More

Jimmy Kimmel thanks hospitals for saving his son, slams Trump in teary opener.

The late-night TV host's story might change how you think about our health care system.

Jimmy Kimmel thanks hospitals for saving his son, slams Trump in teary opener.

His voice breaking and tears welling up in his eyes, Jimmy Kimmel delivered the most compelling 13-minute monologue of his career.

"I have a story to tell about something that happened to our family last week," he said at the top of his show on May 1, 2017. "Before I go into it, I want you to know it has a happy ending."

On April 21, his wife gave birth to a baby boy, William John Kimmel. Three hours later, an attentive nurse noticed the infant wasn't as healthy as he had seemed before. Three days later, Kimmel's newborn son underwent surgery to repair a congenital heart condition.


Images via Jimmy Kimmel Live/YouTube.

The most powerful and poignant part of Kimmel's monologue comes at the end.

"We were brought up to believe that we live in the greatest country in the world," Kimmel said, choking back tears about 10 minutes into the clip.

"But until a few years ago, millions and millions of us had no access to health insurance at all. You know, before 2014, if you were born with congenital heart disease, like my son was, there’s a good chance you’d never be able to get health insurance because you had a pre-existing condition."

Kimmel is a millionaire many, many times over, and as such, he can afford just about any medical treatment in existence. But whether or not a newborn baby deserves to live shouldn't hinge on that baby's parent's paycheck.

"If your baby is going to die and it doesn’t have to, it shouldn’t matter how much money you make. I think that’s something that whether you’re a Republican or a Democrat or something else, we all agree on that, right?"

Kimmel continued,

"We need to make sure that the people who represent us and people are meeting about this right now in Washington understand that very clearly. Let’s stop with the nonsense. This isn’t football. There are no teams. We are the team. It’s the United States. Don’t let their partisan squabbles divide us on something every decent person wants."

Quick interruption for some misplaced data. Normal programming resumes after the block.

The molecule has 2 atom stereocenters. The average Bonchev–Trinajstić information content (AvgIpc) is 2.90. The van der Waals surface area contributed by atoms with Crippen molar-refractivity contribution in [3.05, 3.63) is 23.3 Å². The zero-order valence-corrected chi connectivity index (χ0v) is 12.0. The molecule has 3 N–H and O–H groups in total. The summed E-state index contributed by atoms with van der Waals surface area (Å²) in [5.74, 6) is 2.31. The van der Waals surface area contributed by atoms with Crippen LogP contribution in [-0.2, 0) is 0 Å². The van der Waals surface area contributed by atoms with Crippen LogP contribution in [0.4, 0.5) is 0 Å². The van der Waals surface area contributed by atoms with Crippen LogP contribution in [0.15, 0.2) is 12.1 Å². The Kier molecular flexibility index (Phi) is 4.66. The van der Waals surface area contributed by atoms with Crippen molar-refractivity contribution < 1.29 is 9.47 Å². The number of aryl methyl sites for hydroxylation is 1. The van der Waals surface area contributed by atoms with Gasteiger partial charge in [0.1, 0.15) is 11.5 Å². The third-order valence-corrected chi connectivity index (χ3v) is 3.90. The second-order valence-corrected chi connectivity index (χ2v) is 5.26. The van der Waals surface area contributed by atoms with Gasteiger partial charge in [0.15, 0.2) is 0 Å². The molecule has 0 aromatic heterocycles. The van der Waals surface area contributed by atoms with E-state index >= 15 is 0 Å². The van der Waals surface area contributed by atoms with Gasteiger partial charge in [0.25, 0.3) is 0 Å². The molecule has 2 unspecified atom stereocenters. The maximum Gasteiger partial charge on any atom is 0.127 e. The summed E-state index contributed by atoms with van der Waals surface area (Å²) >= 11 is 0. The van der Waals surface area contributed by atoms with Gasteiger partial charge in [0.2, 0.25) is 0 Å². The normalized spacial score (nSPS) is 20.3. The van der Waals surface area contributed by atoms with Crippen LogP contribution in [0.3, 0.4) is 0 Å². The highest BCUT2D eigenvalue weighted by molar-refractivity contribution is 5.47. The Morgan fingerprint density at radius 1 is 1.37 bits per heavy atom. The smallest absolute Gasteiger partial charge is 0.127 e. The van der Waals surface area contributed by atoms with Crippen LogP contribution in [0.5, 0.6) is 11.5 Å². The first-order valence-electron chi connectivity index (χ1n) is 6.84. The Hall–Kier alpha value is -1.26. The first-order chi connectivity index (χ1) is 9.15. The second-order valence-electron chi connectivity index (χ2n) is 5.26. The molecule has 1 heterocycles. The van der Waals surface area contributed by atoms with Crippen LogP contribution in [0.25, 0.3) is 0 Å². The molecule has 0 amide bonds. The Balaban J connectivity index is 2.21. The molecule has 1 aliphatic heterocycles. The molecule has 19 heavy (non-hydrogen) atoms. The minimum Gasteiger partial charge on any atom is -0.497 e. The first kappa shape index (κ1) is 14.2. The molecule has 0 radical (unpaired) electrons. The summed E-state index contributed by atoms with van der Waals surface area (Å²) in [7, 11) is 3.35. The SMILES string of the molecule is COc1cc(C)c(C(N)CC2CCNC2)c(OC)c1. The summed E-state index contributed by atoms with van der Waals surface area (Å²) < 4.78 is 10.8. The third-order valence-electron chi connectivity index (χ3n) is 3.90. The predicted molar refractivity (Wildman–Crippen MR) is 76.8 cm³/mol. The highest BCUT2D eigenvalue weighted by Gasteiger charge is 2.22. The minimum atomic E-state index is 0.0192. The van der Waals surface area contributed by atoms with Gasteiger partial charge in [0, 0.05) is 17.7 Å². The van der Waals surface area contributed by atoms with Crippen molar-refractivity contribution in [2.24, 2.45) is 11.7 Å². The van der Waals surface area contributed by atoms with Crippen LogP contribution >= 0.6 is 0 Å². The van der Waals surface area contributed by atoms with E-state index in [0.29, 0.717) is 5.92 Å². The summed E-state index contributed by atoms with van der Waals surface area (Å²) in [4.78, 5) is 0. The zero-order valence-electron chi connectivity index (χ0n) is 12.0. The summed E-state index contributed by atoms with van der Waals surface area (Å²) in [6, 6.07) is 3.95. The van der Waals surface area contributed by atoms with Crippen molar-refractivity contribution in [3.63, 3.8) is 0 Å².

"We need to take care of each other," he concluded. "No parent should ever have to decide if they can afford to save their child’s life. It just shouldn’t happen. Not here."

As Congress considers a major health care overhaul that could leave those like Kimmel's son vulnerable, his emotional message has the power to change everything.

"We need to take care of each other. No parent should ever have to decide if they can afford to save their child’s life. It just shouldn’t happen. Not here."

As Kimmel said through tears, this isn't about him or his son, but those less financially fortunate. It's a truly must-watch piece of TV.

via Google and Pexels

A Medford, Oregon sushi restaurant tried to pull a fast one on its employees but it didn't get past the U.S. Department of Labor. The agency has recovered $280,124 in back pay from Misoya Bistro that will be split among 36 employees.

Federal investigators say that for the past two years, the restaurant paid its employees an hourly "tip wage" that was "significantly lower" than what they earned in tips.

"I think employers sometimes may think that because they pay the state minimum wage which is higher than the federal minimum wage, means that they can be involved in tips," Carrie Aguilar, district director for the Wage and Hour Division – Portland office, told NBC5. "That's just not the case. Tips should always go to the employees."

Keep Reading Show less